One of the dumbest lines that clueless legislators have been using for the past few months is that the anger over the July 7 pay raise is being orchestrated by Pennsylvania newspapers. That's baloney! All you have to do is read a sampling of reader letters published in newspapers to get a sense at how angry voters are with their overpaid, underworked state lawmakers. Below is a few examples of letters submitted to The Mercury.
To Sen. Rafferty:
I would like to express my thanks for your vote against the recent Pennsylvania Legislative pay raise, your decision to not accept the raise before your next term begins and, also, for your stance against having the suburban population subsidize the inefficiencies of SEPTA. Unlike my state representative, Dennis Leh, you realize you represent the will and best interests of your constituents, not cronies in the Legislature.
Now we need your help once again to finally secure real property tax relief for the citizens of Pennsylvania; not the crumbs Gov. Rendell tried to give us in order to pass his gambling legislation. It’s obvious that Fast Eddie is pandering to the cities of Philadelphia and Pittsburgh in hope of getting re-elected and couldn’t care less about the rest of us. We need substantial property tax relief, not a someday hoped for $300 accompanied by an increase in local taxes.
The Commonwealth Caucus Plan seems to be very fair in that it abolishes real estate taxes by simply expanding the sales tax to many now exempt items and at a rate lower than the current 6%. This type of consumption tax is equitable in that you only pay according to what you spend. Please help pass this legislation or something very similar.
RICHARD J. MARTINO
Ever since that infamous night when our unscrupulous legislators voted themselves and other government officials a huge pay raise, we have seen a growing grass-roots effort by the good people of Pennsylvania to take back our government from the lying and corrupt politicians who are using the power of government for their own benefit.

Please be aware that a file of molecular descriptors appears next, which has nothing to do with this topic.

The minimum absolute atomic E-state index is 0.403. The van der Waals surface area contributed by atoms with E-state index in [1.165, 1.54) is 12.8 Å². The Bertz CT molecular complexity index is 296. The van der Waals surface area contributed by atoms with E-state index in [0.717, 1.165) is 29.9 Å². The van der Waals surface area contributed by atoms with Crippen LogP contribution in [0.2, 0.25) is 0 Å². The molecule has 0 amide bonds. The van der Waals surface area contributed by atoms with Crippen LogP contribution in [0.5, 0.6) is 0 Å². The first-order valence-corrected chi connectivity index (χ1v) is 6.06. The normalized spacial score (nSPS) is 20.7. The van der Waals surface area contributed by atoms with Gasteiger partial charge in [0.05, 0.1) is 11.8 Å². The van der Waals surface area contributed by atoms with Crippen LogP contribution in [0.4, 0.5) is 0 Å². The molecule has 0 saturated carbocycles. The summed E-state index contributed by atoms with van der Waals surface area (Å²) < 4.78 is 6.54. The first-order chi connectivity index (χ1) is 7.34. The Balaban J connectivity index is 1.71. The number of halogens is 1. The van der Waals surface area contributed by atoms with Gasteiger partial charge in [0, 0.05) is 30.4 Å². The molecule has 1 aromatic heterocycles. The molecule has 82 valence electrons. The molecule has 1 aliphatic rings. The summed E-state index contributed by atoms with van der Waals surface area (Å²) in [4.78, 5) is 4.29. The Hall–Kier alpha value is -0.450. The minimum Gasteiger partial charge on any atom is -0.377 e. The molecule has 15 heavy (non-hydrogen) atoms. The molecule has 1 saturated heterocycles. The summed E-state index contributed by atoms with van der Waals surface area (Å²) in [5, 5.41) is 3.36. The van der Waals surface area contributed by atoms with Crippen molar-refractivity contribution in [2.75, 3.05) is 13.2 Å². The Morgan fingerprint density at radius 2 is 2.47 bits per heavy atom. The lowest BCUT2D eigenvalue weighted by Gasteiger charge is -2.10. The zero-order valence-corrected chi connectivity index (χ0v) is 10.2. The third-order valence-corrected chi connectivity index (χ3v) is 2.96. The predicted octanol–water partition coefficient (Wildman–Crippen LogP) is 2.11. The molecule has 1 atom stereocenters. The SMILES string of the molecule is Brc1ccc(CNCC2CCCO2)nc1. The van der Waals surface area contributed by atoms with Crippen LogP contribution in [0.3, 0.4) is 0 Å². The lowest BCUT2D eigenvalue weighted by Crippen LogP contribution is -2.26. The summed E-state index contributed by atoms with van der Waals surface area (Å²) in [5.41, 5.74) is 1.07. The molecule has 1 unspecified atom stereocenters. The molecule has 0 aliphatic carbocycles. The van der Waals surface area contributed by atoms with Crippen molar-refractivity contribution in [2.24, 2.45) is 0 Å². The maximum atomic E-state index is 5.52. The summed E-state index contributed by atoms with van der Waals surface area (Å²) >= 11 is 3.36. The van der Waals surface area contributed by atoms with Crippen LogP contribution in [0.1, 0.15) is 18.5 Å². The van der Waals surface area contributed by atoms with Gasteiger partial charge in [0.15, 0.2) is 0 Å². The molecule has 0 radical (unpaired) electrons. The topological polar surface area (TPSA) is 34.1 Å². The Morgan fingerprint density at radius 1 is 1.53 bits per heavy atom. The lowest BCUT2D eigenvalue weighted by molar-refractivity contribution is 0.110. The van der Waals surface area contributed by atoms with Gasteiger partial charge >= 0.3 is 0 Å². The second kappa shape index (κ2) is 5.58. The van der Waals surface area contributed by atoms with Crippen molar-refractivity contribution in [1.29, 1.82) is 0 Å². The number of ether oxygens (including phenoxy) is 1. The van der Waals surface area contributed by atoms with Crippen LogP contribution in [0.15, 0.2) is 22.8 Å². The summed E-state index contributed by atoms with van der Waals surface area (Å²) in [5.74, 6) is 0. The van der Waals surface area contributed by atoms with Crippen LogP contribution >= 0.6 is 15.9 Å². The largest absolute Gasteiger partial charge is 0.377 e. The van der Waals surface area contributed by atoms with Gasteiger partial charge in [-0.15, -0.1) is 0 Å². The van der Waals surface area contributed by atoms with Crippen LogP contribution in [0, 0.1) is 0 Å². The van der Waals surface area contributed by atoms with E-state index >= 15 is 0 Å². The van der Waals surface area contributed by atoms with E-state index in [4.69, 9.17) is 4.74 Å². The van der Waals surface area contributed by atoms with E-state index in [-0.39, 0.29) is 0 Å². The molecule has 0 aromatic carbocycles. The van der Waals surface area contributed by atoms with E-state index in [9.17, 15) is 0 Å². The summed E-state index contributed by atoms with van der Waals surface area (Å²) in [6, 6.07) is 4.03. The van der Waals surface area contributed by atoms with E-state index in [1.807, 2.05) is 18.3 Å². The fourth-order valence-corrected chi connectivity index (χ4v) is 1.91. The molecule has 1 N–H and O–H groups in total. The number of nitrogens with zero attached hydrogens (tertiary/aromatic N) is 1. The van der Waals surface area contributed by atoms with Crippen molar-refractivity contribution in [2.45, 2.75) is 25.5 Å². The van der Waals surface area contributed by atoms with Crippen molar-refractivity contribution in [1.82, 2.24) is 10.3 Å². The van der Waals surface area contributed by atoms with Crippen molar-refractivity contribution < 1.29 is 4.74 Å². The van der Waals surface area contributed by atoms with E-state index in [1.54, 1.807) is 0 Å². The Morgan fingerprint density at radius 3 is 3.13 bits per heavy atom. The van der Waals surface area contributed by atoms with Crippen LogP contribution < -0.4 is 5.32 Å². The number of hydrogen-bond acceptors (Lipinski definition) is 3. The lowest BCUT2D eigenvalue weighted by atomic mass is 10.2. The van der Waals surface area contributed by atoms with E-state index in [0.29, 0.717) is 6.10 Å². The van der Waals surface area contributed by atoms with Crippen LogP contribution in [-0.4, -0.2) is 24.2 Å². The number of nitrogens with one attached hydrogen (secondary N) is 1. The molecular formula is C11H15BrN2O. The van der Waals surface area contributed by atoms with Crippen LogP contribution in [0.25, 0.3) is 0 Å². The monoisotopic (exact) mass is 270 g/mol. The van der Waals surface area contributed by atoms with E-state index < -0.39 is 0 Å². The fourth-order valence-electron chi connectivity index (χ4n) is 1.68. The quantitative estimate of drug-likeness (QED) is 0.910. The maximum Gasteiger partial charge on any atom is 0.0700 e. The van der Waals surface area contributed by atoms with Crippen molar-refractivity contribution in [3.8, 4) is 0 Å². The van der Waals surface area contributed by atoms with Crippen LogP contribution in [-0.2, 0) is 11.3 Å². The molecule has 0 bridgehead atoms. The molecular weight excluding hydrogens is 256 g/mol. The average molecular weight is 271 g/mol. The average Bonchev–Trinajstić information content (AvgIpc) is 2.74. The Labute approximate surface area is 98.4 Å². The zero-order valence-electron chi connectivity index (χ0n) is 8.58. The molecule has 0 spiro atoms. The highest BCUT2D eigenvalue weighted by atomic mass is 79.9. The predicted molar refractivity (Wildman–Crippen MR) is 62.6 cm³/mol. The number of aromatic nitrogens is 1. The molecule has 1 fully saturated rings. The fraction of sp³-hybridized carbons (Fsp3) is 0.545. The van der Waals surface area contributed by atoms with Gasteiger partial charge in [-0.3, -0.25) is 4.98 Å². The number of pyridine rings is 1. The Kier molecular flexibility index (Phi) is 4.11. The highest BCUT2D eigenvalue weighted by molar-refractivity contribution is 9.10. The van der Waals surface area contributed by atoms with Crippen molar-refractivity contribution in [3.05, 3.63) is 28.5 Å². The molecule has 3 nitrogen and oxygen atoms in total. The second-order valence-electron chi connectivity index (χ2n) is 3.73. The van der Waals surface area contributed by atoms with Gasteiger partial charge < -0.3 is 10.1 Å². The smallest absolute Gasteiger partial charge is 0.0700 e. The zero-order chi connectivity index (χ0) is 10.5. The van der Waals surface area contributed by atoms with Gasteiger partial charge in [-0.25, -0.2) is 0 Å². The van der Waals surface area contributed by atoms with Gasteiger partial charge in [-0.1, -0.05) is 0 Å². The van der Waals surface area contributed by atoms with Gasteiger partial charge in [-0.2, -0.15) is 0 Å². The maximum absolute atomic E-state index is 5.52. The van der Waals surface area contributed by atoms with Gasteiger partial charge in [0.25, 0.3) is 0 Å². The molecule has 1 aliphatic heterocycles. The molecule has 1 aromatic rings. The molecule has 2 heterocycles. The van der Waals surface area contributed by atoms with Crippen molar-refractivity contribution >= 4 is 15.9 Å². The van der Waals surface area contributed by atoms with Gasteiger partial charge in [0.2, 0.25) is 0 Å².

The Libertarian Party of Pennsylvania (www.LPPA.org) agrees with PACleanSweep (www.pacleansweep.com) and other groups around Pennsylvania that it is time to clean up our state government. The career politicians who make up the Republican and Democratic parties have abused their positions in government, shown us they cannot be trusted, and have created a situation where it truly is "us versus them!"
It is time for "us" — the good people of Pennsylvania — to start getting rid of "them," the arrogant and out-of-touch politicians in Harrisburg.
Repealing the pay raise? Maybe! But what’s to prevent them from drafting new legislation after the election? And since the law states that the salary of judges is linked to the Legislators, they can really make out. Apparently, the state Constitution prevents legislators from cutting the salary of judges. So this raise remains and, if the legislators pass a new raise, the judges will get another increase. Looks like the judges are going to have their cake and eat it too.
As Yogi Berra once said, "It ain’t over ‘til it’s over!" We, the taxpayers, haven’t heard the end of this fiasco.
I’m glad the pay raise for Pennsylvania legislators, governor and judges, no, strike that, for some Pennsylvania government employees has been repealed. I don’t object to these people getting a raise. I object to the exorbitant raise that they voted for. I object to them using "unvouchered expenses" to circumvent the law so that they could receive the money now. I object to the "new" problem with the judges. The law states that when judges receive a raise, no matter how they got it, it cannot be taken back. Spare me! If the "officials" can circumvent the law to get their raise now, I’m sure they can find a way to get it back (from the judges).